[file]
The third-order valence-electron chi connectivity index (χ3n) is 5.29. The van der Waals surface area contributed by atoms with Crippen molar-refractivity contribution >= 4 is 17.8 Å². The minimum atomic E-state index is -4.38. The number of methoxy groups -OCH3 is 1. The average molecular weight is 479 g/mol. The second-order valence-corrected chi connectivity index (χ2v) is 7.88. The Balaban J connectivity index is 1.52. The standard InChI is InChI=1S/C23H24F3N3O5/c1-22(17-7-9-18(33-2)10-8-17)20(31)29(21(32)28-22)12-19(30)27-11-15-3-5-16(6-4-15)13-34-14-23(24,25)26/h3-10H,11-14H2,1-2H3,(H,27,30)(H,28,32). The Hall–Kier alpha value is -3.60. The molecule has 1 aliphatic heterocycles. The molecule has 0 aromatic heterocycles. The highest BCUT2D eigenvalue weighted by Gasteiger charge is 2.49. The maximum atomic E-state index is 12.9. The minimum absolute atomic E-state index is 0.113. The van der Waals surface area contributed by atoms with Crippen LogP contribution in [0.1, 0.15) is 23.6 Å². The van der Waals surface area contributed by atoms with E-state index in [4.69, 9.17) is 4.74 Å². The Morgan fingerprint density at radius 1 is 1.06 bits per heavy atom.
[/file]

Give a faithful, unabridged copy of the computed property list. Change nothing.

The third-order valence-electron chi connectivity index (χ3n) is 5.29. The van der Waals surface area contributed by atoms with Crippen molar-refractivity contribution >= 4 is 17.8 Å². The minimum atomic E-state index is -4.38. The number of methoxy groups -OCH3 is 1. The average molecular weight is 479 g/mol. The second-order valence-corrected chi connectivity index (χ2v) is 7.88. The Balaban J connectivity index is 1.52. The standard InChI is InChI=1S/C23H24F3N3O5/c1-22(17-7-9-18(33-2)10-8-17)20(31)29(21(32)28-22)12-19(30)27-11-15-3-5-16(6-4-15)13-34-14-23(24,25)26/h3-10H,11-14H2,1-2H3,(H,27,30)(H,28,32). The Hall–Kier alpha value is -3.60. The molecule has 1 aliphatic heterocycles. The molecule has 0 aromatic heterocycles. The highest BCUT2D eigenvalue weighted by Gasteiger charge is 2.49. The maximum atomic E-state index is 12.9. The minimum absolute atomic E-state index is 0.113. The van der Waals surface area contributed by atoms with Crippen LogP contribution in [0.1, 0.15) is 23.6 Å². The van der Waals surface area contributed by atoms with E-state index in [4.69, 9.17) is 4.74 Å². The Morgan fingerprint density at radius 1 is 1.06 bits per heavy atom.